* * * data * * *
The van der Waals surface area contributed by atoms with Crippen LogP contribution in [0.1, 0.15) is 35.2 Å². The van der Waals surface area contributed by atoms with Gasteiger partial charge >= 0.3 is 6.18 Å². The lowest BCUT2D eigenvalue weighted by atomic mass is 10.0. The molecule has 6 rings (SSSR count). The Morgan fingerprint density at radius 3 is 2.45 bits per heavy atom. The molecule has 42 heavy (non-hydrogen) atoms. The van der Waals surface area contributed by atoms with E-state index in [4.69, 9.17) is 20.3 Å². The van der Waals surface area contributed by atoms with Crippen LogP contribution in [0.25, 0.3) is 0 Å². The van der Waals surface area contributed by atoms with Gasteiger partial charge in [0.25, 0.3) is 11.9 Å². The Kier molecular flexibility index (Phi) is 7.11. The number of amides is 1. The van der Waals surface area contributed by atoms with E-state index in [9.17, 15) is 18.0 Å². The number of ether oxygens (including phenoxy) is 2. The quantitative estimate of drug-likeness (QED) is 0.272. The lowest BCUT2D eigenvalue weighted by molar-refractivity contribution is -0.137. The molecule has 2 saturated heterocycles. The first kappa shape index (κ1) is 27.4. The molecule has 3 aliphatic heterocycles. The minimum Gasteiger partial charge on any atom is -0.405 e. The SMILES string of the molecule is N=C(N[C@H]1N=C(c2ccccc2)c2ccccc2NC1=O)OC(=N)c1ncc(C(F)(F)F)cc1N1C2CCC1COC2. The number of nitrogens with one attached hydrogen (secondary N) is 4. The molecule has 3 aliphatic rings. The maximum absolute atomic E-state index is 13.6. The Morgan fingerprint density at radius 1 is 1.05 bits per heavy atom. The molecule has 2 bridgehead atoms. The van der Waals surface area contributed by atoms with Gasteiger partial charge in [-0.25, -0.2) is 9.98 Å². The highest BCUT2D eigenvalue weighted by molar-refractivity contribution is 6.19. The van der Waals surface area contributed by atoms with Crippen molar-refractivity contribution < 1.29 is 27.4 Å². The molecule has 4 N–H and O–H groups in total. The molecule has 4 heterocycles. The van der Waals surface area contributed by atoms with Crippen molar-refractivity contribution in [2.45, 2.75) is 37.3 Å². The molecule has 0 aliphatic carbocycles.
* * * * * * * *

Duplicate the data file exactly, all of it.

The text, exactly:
The van der Waals surface area contributed by atoms with Crippen LogP contribution in [0.1, 0.15) is 35.2 Å². The van der Waals surface area contributed by atoms with Gasteiger partial charge >= 0.3 is 6.18 Å². The lowest BCUT2D eigenvalue weighted by atomic mass is 10.0. The molecule has 6 rings (SSSR count). The Morgan fingerprint density at radius 3 is 2.45 bits per heavy atom. The molecule has 42 heavy (non-hydrogen) atoms. The van der Waals surface area contributed by atoms with E-state index in [4.69, 9.17) is 20.3 Å². The van der Waals surface area contributed by atoms with Crippen LogP contribution in [0.25, 0.3) is 0 Å². The van der Waals surface area contributed by atoms with Gasteiger partial charge in [0.25, 0.3) is 11.9 Å². The Kier molecular flexibility index (Phi) is 7.11. The number of amides is 1. The van der Waals surface area contributed by atoms with E-state index in [9.17, 15) is 18.0 Å². The number of ether oxygens (including phenoxy) is 2. The quantitative estimate of drug-likeness (QED) is 0.272. The lowest BCUT2D eigenvalue weighted by molar-refractivity contribution is -0.137. The molecule has 2 saturated heterocycles. The first kappa shape index (κ1) is 27.4. The molecule has 3 aliphatic heterocycles. The minimum Gasteiger partial charge on any atom is -0.405 e. The SMILES string of the molecule is N=C(N[C@H]1N=C(c2ccccc2)c2ccccc2NC1=O)OC(=N)c1ncc(C(F)(F)F)cc1N1C2CCC1COC2. The number of nitrogens with one attached hydrogen (secondary N) is 4. The molecule has 3 aliphatic rings. The maximum absolute atomic E-state index is 13.6. The Morgan fingerprint density at radius 1 is 1.05 bits per heavy atom. The molecule has 2 bridgehead atoms. The van der Waals surface area contributed by atoms with Gasteiger partial charge in [-0.25, -0.2) is 9.98 Å². The highest BCUT2D eigenvalue weighted by molar-refractivity contribution is 6.19. The van der Waals surface area contributed by atoms with Crippen molar-refractivity contribution < 1.29 is 27.4 Å². The molecule has 4 N–H and O–H groups in total. The molecule has 4 heterocycles. The van der Waals surface area contributed by atoms with Crippen molar-refractivity contribution in [2.45, 2.75) is 37.3 Å². The molecule has 0 aliphatic carbocycles.